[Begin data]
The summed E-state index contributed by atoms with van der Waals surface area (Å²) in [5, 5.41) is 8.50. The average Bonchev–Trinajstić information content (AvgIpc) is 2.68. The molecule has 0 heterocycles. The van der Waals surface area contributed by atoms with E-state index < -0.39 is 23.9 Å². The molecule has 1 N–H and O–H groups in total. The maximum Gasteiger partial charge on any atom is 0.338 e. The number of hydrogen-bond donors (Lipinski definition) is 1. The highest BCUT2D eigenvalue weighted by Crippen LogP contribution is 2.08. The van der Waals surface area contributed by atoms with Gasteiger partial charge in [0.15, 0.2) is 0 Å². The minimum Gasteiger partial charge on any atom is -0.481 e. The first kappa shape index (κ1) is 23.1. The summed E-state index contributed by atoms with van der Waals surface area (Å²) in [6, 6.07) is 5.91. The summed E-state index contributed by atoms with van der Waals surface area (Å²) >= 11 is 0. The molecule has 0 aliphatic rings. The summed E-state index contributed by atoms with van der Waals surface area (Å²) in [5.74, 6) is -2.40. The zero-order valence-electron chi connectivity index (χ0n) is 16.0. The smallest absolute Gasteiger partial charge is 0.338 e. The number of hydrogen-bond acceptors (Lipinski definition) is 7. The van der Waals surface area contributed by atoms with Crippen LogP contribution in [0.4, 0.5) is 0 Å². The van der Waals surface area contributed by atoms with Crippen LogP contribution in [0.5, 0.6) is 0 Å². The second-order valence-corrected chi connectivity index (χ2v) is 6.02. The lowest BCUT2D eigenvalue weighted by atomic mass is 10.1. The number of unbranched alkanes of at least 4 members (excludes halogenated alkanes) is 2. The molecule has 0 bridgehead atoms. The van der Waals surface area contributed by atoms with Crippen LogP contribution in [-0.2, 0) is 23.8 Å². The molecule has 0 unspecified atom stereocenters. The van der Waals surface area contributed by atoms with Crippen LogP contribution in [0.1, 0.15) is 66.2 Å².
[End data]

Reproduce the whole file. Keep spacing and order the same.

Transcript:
The summed E-state index contributed by atoms with van der Waals surface area (Å²) in [5, 5.41) is 8.50. The average Bonchev–Trinajstić information content (AvgIpc) is 2.68. The molecule has 0 heterocycles. The van der Waals surface area contributed by atoms with E-state index < -0.39 is 23.9 Å². The molecule has 1 N–H and O–H groups in total. The maximum Gasteiger partial charge on any atom is 0.338 e. The number of hydrogen-bond donors (Lipinski definition) is 1. The highest BCUT2D eigenvalue weighted by Crippen LogP contribution is 2.08. The van der Waals surface area contributed by atoms with Gasteiger partial charge in [0.15, 0.2) is 0 Å². The minimum Gasteiger partial charge on any atom is -0.481 e. The first kappa shape index (κ1) is 23.1. The summed E-state index contributed by atoms with van der Waals surface area (Å²) in [6, 6.07) is 5.91. The summed E-state index contributed by atoms with van der Waals surface area (Å²) >= 11 is 0. The molecule has 0 aliphatic rings. The summed E-state index contributed by atoms with van der Waals surface area (Å²) in [5.74, 6) is -2.40. The zero-order valence-electron chi connectivity index (χ0n) is 16.0. The smallest absolute Gasteiger partial charge is 0.338 e. The number of hydrogen-bond acceptors (Lipinski definition) is 7. The van der Waals surface area contributed by atoms with Crippen LogP contribution in [0.4, 0.5) is 0 Å². The van der Waals surface area contributed by atoms with Crippen LogP contribution in [0.5, 0.6) is 0 Å². The second-order valence-corrected chi connectivity index (χ2v) is 6.02. The lowest BCUT2D eigenvalue weighted by atomic mass is 10.1. The number of unbranched alkanes of at least 4 members (excludes halogenated alkanes) is 2. The molecule has 0 bridgehead atoms. The van der Waals surface area contributed by atoms with Crippen LogP contribution in [-0.2, 0) is 23.8 Å². The molecule has 0 unspecified atom stereocenters. The van der Waals surface area contributed by atoms with Crippen LogP contribution in [0.1, 0.15) is 66.2 Å².